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Organic gardeners can use rainwater barrels to collect and store chemical-free water to irrigate their flower and vegetable gardens.
Keeping rainwater out of the sewer system and redirecting it to the landscape is a natural and economical way to nourish the organic garden. Whether featured as a decorative element in the garden or tucked behind the shrubbery in the backyard, there’s a rain barrel design that suits every homeowner.
Benefits of Rainwater Harvesting
The most obvious benefit of using a rain barrel to collect water is the ability to save money and natural resources by harvesting what Mother Nature provides. In fact, according to the University of Florida Extension Service, a typical homeowner can save about 1300 gallons of water by using a rain barrel during the summer months.
Of further interest to organic gardeners is the ability to irrigate the garden with chemical-free water. Water from the spigot is treated with chlorine and other chemicals to kill harmful pathogens in drinking water. These chemicals aren’t beneficial to plants, and they may be detrimental to sensitive microorganisms that make up healthy soil.
Plastic Rain Barrels
Plastic is the most popular material used to construct rain barrels, as it’s cheap, lightweight, and durable. Gardeners can buy plastic rain barrels in earth tones, or they can purchase plastic finished to resemble natural wood grain. Some rain barrels are made from recycled plastic, which matches the earth-friendly philosophy many organic gardeners subscribe to.
Wooden Rain Barrels
Some traditional gardeners are willing to pay more for a spruce or oak rain barrel for the landscape. Wood rain barrels are ideal when they are used in a conspicuous location, or for gardeners that eschew plastic materials. Gardeners can extend the life of wooden rain barrels by draining them and storing them in a sheltered location in the off-season.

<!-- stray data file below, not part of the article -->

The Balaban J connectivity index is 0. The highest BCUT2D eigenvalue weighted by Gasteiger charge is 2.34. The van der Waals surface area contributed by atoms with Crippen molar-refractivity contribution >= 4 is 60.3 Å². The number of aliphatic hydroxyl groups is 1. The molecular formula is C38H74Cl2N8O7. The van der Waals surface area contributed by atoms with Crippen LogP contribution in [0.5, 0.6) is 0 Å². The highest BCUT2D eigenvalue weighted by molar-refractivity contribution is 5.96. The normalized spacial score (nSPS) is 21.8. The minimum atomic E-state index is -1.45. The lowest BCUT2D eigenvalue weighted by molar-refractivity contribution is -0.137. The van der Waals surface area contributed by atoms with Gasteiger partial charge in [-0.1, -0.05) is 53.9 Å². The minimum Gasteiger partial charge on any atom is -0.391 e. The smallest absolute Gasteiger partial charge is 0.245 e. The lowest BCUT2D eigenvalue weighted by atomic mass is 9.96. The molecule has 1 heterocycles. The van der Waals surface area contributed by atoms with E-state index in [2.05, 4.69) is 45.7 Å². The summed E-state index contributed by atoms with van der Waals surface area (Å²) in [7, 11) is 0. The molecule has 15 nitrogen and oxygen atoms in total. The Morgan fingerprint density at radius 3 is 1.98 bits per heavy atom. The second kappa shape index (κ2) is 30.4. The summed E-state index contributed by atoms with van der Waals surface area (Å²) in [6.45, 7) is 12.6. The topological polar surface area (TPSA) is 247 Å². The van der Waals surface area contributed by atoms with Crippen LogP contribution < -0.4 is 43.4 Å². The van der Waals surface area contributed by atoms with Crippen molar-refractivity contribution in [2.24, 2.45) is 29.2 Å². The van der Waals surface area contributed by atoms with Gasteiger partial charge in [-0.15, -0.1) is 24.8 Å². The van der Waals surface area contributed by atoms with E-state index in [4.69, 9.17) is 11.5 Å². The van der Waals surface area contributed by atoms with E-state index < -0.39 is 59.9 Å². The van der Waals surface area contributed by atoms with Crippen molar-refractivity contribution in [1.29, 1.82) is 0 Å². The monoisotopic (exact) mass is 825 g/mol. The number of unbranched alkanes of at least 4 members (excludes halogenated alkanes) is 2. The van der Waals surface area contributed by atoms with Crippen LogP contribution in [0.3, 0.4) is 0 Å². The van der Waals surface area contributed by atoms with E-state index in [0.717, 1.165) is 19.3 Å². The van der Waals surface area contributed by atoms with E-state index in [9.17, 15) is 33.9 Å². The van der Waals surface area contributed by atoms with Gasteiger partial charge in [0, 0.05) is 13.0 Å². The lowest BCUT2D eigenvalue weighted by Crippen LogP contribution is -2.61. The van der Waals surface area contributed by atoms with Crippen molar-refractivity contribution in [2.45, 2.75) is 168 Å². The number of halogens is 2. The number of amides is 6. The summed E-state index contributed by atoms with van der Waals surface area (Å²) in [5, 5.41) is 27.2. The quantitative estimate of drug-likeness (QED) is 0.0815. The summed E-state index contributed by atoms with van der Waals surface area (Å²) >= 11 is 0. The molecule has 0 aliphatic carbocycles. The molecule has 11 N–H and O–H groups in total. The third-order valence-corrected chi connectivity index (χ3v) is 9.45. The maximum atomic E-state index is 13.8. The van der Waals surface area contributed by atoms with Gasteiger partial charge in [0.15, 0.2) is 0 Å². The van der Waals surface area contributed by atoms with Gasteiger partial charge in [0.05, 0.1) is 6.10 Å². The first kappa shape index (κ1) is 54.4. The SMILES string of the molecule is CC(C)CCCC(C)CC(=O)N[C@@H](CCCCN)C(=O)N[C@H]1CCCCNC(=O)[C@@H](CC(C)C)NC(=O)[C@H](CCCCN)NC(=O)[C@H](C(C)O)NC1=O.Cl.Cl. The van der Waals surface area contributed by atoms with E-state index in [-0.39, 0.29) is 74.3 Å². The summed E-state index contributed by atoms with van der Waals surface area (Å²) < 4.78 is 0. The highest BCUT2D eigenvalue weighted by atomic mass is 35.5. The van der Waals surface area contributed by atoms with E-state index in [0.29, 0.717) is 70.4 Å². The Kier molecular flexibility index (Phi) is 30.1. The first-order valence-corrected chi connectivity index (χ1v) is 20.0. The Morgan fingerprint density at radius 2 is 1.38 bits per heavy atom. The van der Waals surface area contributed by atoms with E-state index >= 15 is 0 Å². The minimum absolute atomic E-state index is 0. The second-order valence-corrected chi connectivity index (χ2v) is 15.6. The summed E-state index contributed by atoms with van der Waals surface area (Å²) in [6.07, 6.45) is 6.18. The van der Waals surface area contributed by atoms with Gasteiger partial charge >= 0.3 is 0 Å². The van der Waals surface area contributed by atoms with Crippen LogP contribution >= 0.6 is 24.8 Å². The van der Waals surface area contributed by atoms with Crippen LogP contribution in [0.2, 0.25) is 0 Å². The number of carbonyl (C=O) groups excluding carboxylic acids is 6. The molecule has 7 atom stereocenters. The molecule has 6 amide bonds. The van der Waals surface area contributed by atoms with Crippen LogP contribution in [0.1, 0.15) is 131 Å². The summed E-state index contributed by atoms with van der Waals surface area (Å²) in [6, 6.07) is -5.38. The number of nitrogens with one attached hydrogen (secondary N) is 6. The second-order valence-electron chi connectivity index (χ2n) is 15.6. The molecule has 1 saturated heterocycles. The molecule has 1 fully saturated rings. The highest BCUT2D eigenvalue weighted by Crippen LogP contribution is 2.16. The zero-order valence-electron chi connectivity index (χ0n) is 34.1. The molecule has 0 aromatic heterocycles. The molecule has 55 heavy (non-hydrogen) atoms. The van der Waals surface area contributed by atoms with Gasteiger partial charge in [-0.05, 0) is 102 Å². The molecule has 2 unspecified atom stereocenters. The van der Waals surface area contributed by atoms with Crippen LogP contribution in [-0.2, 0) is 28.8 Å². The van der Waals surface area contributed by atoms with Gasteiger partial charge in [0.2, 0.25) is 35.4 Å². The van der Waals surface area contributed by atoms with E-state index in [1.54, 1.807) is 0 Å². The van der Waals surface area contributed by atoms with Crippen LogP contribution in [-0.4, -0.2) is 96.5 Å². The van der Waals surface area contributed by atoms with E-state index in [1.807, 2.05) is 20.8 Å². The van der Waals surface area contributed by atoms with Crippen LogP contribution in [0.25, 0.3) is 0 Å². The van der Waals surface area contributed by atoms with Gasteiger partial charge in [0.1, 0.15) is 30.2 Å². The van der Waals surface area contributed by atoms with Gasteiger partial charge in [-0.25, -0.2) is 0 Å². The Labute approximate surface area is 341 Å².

Rain Barrel Accessories
One drawback of using a rain barrel for many organic gardeners is getting the harvested rainwater from the barrel to the garden. Those with large gardens may not care for the idea of hauling a watering can to and from the barrel to the garden a dozen times.
Gardeners can solve this problem by purchasing a rain barrel pump. Gardeners can dunk a battery-powered pump into the rain barrel, which draws water into a hose, allowing gardeners to irrigate their gardens as they would with any hose attached to a water spigot.
And gardeners for whom rain barrel pumps are impractical may consider buying or building a rain barrel dolly to transport the barrel from downspout to garden. A full 50-gallon rain barrel weighs over 400 pounds, so gardeners must purchase or build a dolly that can support the weight of a full barrel over time without buckling or cracking.
Depending on the design of the rain barrel, mosquito larvae can be problematic. Even with built-in screens meant to exclude the pests, a few mosquitoes may still slip into the stagnant water in a rain barrel, laying hundreds of eggs that soon develop into mosquito larvae.
An organic solution to this problem is treating the rain barrel with a product made with Bacillus thuringiensis subspecies israelensis, or B.t.i. This bacterium is lethal to mosquitoes but safe for animals and people.